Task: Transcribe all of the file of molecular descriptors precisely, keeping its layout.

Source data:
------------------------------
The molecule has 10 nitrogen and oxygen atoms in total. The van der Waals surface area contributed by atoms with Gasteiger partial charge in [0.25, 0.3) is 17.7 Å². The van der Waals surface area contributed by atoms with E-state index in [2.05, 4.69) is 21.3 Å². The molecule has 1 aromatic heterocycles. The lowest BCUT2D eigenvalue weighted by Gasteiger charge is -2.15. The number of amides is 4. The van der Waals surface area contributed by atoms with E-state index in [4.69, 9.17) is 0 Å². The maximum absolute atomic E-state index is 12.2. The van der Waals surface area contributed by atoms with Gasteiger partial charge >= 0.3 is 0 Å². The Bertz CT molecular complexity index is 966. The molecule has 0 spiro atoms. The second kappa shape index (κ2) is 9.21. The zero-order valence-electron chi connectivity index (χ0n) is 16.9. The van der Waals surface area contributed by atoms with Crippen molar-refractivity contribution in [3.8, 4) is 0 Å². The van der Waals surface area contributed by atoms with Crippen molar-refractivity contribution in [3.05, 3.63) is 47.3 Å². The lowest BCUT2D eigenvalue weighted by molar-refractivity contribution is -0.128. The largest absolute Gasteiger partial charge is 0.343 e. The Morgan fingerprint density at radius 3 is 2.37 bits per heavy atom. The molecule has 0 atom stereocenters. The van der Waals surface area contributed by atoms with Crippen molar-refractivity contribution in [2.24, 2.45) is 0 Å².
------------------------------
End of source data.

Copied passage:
The molecule has 10 nitrogen and oxygen atoms in total. The van der Waals surface area contributed by atoms with Gasteiger partial charge in [0.25, 0.3) is 17.7 Å². The van der Waals surface area contributed by atoms with E-state index in [2.05, 4.69) is 21.3 Å². The molecule has 1 aromatic heterocycles. The lowest BCUT2D eigenvalue weighted by Gasteiger charge is -2.15. The number of amides is 4. The van der Waals surface area contributed by atoms with E-state index in [4.69, 9.17) is 0 Å². The maximum absolute atomic E-state index is 12.2. The van der Waals surface area contributed by atoms with Gasteiger partial charge >= 0.3 is 0 Å². The Bertz CT molecular complexity index is 966. The molecule has 0 spiro atoms. The second kappa shape index (κ2) is 9.21. The zero-order valence-electron chi connectivity index (χ0n) is 16.9. The van der Waals surface area contributed by atoms with Crippen molar-refractivity contribution in [3.8, 4) is 0 Å². The van der Waals surface area contributed by atoms with Crippen molar-refractivity contribution in [3.05, 3.63) is 47.3 Å². The lowest BCUT2D eigenvalue weighted by molar-refractivity contribution is -0.128. The largest absolute Gasteiger partial charge is 0.343 e. The Morgan fingerprint density at radius 3 is 2.37 bits per heavy atom. The molecule has 0 atom stereocenters. The van der Waals surface area contributed by atoms with Crippen molar-refractivity contribution in [2.24, 2.45) is 0 Å².